GDPR DSAR: What is a DSAR?
Data Subject Access Requests (DSAR, SAR, or DSR) are requests made by individuals seeking insight into what personal information your organisation holds on them. With our world becoming more privacy-aware, individuals have growing expectations around how GDPR DSAR should be utilised and want to know exactly what data your organisation holds on them.
Read on to learn more as we dive into the question of what exactly is a DSAR.
Identifying a Data Subject
Data subjects refer to any living human who has their personal data processed. This can include employees and customers as well as anyone else whose data is collected or processed by an organisation. They can request access by submitting a DSAR; within one month of making their request, they should receive a full overview of all their personal information from that company (this must include social media). DSAR requests do not need to mention GDPR explicitly; instead, they can be sent to any employee (such as marketing).
A Data Subject Access Request (DSAR) is a legal mechanism designed to give individuals access to their data held by businesses under privacy laws. While the process can be complex for businesses with multiple offices and multiple systems in operation, organisations are mandated by law to fulfill DSAR requests swiftly and accurately.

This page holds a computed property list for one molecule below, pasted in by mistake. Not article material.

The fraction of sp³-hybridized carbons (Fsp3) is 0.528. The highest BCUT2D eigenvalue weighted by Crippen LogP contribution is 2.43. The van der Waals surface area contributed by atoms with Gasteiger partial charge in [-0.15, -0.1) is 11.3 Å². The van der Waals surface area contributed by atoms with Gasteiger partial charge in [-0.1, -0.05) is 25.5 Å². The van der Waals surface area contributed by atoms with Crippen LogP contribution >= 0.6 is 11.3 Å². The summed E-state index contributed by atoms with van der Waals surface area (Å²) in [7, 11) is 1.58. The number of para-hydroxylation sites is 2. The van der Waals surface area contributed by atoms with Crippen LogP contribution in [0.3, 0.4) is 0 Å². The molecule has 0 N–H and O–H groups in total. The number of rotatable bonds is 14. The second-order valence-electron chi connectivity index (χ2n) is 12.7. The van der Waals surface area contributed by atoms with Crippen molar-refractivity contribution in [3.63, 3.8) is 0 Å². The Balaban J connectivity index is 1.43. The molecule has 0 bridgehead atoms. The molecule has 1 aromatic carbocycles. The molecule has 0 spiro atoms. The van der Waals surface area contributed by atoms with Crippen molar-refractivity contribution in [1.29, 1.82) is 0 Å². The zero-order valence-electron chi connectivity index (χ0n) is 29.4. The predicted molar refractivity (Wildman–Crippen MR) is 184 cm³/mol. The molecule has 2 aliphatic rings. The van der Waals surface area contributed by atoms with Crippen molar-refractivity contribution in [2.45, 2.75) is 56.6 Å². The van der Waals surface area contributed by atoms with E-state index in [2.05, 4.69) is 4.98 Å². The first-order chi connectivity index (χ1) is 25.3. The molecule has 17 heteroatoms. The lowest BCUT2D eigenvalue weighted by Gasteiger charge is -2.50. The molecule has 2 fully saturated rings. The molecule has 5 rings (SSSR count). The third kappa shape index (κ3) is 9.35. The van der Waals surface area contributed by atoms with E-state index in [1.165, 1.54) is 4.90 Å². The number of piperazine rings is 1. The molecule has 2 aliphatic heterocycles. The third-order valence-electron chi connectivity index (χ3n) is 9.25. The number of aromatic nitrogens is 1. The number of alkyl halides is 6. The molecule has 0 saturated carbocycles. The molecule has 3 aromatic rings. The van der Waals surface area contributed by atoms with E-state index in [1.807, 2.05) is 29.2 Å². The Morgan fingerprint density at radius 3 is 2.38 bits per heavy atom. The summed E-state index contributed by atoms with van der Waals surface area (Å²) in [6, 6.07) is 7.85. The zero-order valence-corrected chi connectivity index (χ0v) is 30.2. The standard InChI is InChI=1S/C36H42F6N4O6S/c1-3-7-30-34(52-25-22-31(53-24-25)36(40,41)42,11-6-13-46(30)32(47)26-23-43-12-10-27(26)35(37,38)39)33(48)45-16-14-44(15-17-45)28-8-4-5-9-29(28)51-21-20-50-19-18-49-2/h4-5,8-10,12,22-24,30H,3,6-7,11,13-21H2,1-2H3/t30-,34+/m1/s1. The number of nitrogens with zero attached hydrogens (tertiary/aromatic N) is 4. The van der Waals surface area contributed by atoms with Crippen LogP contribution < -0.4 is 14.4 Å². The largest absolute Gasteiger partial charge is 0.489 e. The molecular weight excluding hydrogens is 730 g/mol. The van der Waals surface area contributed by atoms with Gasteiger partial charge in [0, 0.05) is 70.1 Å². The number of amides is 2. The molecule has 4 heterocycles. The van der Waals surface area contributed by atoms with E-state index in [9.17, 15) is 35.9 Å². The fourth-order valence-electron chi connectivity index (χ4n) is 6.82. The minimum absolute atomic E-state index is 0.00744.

People submit a Data Subject Access Request (DSAR) in order to learn what information a company holds about them, often with an eye towards discovering whether their data was involved in any security breaches or whether its contents are outdated or inaccurate.
Companies are required to provide individuals with a complete list of all of the personal information that they have on them upon request, including both categories and personal data itself. Furthermore, they must disclose any third parties who may have received or used this data and any lawful bases for processing it, as well as automated decision-making or profiling activities undertaken with this data.
Fulfilling a DSAR can be time-consuming and cumbersome for organisations of any size. When using multiple office locations or extensive global data systems, automating this process to ensure accuracy can reduce business risk, minimise error rates, and build customer trust. DataGrail’s Privacy Control Centre makes fulfilling a DSAR easier by helping organisations quickly validate requests that come their way, so they can deliver secure reports within their required timeline.
Identifying a Data Controller
Under GDPR’s Data Subject Access Requests Act (DSAR), individuals have the right to know what data organisations hold on them and its purpose. Individuals exercising this right are known as “data subjects.”
Responding quickly and within one month presents several operational challenges for businesses.